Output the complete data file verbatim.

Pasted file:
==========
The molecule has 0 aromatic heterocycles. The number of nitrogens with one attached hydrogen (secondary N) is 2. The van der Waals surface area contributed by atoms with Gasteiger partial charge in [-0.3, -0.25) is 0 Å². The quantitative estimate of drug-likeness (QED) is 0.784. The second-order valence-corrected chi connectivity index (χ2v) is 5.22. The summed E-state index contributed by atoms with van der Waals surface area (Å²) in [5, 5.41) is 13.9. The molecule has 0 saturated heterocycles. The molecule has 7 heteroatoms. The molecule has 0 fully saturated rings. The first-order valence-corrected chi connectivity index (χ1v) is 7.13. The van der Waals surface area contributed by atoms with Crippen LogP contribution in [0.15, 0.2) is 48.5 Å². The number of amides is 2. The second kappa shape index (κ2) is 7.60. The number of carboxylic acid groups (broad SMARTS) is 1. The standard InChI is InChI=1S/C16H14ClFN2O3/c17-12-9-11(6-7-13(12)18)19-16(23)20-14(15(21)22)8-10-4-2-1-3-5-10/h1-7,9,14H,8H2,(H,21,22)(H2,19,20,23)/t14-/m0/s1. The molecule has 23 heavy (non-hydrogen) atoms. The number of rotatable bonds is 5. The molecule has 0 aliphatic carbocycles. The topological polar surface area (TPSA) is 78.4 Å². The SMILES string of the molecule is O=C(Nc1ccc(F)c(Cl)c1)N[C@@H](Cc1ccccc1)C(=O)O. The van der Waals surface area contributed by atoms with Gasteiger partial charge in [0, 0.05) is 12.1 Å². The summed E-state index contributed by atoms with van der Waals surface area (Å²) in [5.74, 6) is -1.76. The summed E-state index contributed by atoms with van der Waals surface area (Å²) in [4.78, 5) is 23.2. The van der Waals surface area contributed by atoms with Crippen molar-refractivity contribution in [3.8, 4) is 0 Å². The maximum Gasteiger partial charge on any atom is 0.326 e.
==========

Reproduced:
The molecule has 0 aromatic heterocycles. The number of nitrogens with one attached hydrogen (secondary N) is 2. The van der Waals surface area contributed by atoms with Gasteiger partial charge in [-0.3, -0.25) is 0 Å². The quantitative estimate of drug-likeness (QED) is 0.784. The second-order valence-corrected chi connectivity index (χ2v) is 5.22. The summed E-state index contributed by atoms with van der Waals surface area (Å²) in [5, 5.41) is 13.9. The molecule has 0 saturated heterocycles. The molecule has 7 heteroatoms. The molecule has 0 fully saturated rings. The first-order valence-corrected chi connectivity index (χ1v) is 7.13. The van der Waals surface area contributed by atoms with Crippen LogP contribution in [0.15, 0.2) is 48.5 Å². The number of amides is 2. The second kappa shape index (κ2) is 7.60. The number of carboxylic acid groups (broad SMARTS) is 1. The standard InChI is InChI=1S/C16H14ClFN2O3/c17-12-9-11(6-7-13(12)18)19-16(23)20-14(15(21)22)8-10-4-2-1-3-5-10/h1-7,9,14H,8H2,(H,21,22)(H2,19,20,23)/t14-/m0/s1. The molecule has 23 heavy (non-hydrogen) atoms. The number of rotatable bonds is 5. The molecule has 0 aliphatic carbocycles. The topological polar surface area (TPSA) is 78.4 Å². The SMILES string of the molecule is O=C(Nc1ccc(F)c(Cl)c1)N[C@@H](Cc1ccccc1)C(=O)O. The van der Waals surface area contributed by atoms with Gasteiger partial charge in [0, 0.05) is 12.1 Å². The summed E-state index contributed by atoms with van der Waals surface area (Å²) in [5.74, 6) is -1.76. The summed E-state index contributed by atoms with van der Waals surface area (Å²) in [4.78, 5) is 23.2. The van der Waals surface area contributed by atoms with Crippen molar-refractivity contribution in [3.8, 4) is 0 Å². The maximum Gasteiger partial charge on any atom is 0.326 e.